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Blocking Spiders

How to block spiders from crawling your site

   
7:03 pm on Jul 25, 2011 (gmt 0)



We are getting ready to implement a feature on our site that would create massive duplicate content. It is good for users, bad for spiders. We have weighed several options about how to avoid this.

1) rel="canonical" - I think this is not the best option because it will still allow spiders to use up our resources

2) block all major bot User Agents from seeing this feature - Would require updating, would never be able to block all bots.

3) Meta noindex, nofollow, noarchive - Could be a possible solution

What do you guys suggest/had the best luck with?
8:40 pm on Jul 25, 2011 (gmt 0)

WebmasterWorld Senior Member penders is a WebmasterWorld Top Contributor of All Time 5+ Year Member Top Contributors Of The Month



4) Block known spider IPs? (Is there a list of known spider IPs?) ... would perhaps need updating like the User Agents.

5) Robots.txt?
8:50 pm on Jul 25, 2011 (gmt 0)

WebmasterWorld Senior Member tangor is a WebmasterWorld Top Contributor of All Time 5+ Year Member Top Contributors Of The Month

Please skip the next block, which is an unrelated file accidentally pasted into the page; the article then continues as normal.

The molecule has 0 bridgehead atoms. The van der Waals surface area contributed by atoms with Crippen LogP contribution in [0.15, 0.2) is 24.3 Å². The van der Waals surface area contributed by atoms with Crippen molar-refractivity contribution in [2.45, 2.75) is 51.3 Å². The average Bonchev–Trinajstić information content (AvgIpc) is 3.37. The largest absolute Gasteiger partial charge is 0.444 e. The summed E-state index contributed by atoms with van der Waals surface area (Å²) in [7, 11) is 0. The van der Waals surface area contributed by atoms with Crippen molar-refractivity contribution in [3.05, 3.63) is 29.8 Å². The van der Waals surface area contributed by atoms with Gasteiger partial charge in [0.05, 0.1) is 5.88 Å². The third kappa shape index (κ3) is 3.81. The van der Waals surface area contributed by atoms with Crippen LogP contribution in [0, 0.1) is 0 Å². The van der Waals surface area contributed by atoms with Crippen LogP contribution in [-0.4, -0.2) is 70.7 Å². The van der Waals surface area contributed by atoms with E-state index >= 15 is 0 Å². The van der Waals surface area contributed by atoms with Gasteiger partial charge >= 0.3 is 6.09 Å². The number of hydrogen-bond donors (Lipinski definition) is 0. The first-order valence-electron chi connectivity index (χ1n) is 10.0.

Work smart, not hard... WHITELIST the bots allowed and disallow all the rest. These days that list of who's invited in is MUCH SMALLER than the other way around.
8:57 pm on Jul 25, 2011 (gmt 0)

WebmasterWorld Senior Member g1smd is a WebmasterWorld Top Contributor of All Time 10+ Year Member Top Contributors Of The Month



Bad bots ignore robots.txt so you need .htaccess rules to shut the door in their face.

Good bots obey robots.txt so you can keep them out of various bits of the site quite easily if those URLs have an easy to recognise pattern or feature in them.
9:12 pm on Jul 25, 2011 (gmt 0)

WebmasterWorld Senior Member tangor is a WebmasterWorld Top Contributor of All Time 5+ Year Member Top Contributors Of The Month



Thanks for reminder that I left out a bit, g1smd... .htaccess, of course, is how it is done. As for robots.txt, same applies: Whitelist what you allow and disallow all the rest... then deal with those unruly bots which do not play nice. Mea cupla for leaving that out as we do say this many, many times in many, many threads... my bad...!
9:15 pm on Jul 25, 2011 (gmt 0)

WebmasterWorld Senior Member g1smd is a WebmasterWorld Top Contributor of All Time 10+ Year Member Top Contributors Of The Month



It's a multi-faceted approach. Once you have a month of raw site logs you will have details for much more than 90% of the bots that might access your site.

After that, you'll just need a minor tweak to the rules now and again.
 

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